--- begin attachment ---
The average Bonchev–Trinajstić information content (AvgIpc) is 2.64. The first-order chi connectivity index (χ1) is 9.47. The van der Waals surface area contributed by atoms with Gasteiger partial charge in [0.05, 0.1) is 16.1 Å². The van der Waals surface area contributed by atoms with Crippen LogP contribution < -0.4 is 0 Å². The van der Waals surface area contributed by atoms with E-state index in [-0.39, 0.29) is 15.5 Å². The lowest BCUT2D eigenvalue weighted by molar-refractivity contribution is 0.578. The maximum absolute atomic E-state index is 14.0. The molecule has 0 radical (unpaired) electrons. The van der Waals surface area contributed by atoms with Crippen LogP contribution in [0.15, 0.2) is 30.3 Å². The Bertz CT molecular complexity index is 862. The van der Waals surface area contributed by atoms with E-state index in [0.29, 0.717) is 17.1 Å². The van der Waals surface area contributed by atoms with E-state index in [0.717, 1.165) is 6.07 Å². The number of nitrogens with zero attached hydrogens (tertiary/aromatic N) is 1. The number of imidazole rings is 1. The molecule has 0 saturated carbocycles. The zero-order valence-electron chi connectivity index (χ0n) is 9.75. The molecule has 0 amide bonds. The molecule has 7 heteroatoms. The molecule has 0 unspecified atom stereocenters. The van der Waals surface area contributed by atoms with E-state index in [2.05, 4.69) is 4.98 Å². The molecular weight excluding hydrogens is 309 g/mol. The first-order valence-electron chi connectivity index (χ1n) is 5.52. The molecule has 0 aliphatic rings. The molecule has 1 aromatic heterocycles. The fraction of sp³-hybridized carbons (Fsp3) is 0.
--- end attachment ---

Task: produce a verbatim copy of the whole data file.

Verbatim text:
The average Bonchev–Trinajstić information content (AvgIpc) is 2.64. The first-order chi connectivity index (χ1) is 9.47. The van der Waals surface area contributed by atoms with Gasteiger partial charge in [0.05, 0.1) is 16.1 Å². The van der Waals surface area contributed by atoms with Crippen LogP contribution < -0.4 is 0 Å². The van der Waals surface area contributed by atoms with E-state index in [-0.39, 0.29) is 15.5 Å². The lowest BCUT2D eigenvalue weighted by molar-refractivity contribution is 0.578. The maximum absolute atomic E-state index is 14.0. The molecule has 0 radical (unpaired) electrons. The van der Waals surface area contributed by atoms with Crippen LogP contribution in [0.15, 0.2) is 30.3 Å². The Bertz CT molecular complexity index is 862. The van der Waals surface area contributed by atoms with E-state index in [0.29, 0.717) is 17.1 Å². The van der Waals surface area contributed by atoms with E-state index in [0.717, 1.165) is 6.07 Å². The number of nitrogens with zero attached hydrogens (tertiary/aromatic N) is 1. The number of imidazole rings is 1. The molecule has 0 saturated carbocycles. The zero-order valence-electron chi connectivity index (χ0n) is 9.75. The molecule has 0 amide bonds. The molecule has 7 heteroatoms. The molecule has 0 unspecified atom stereocenters. The van der Waals surface area contributed by atoms with E-state index in [2.05, 4.69) is 4.98 Å². The molecular weight excluding hydrogens is 309 g/mol. The first-order valence-electron chi connectivity index (χ1n) is 5.52. The molecule has 0 aliphatic rings. The molecule has 1 aromatic heterocycles. The fraction of sp³-hybridized carbons (Fsp3) is 0.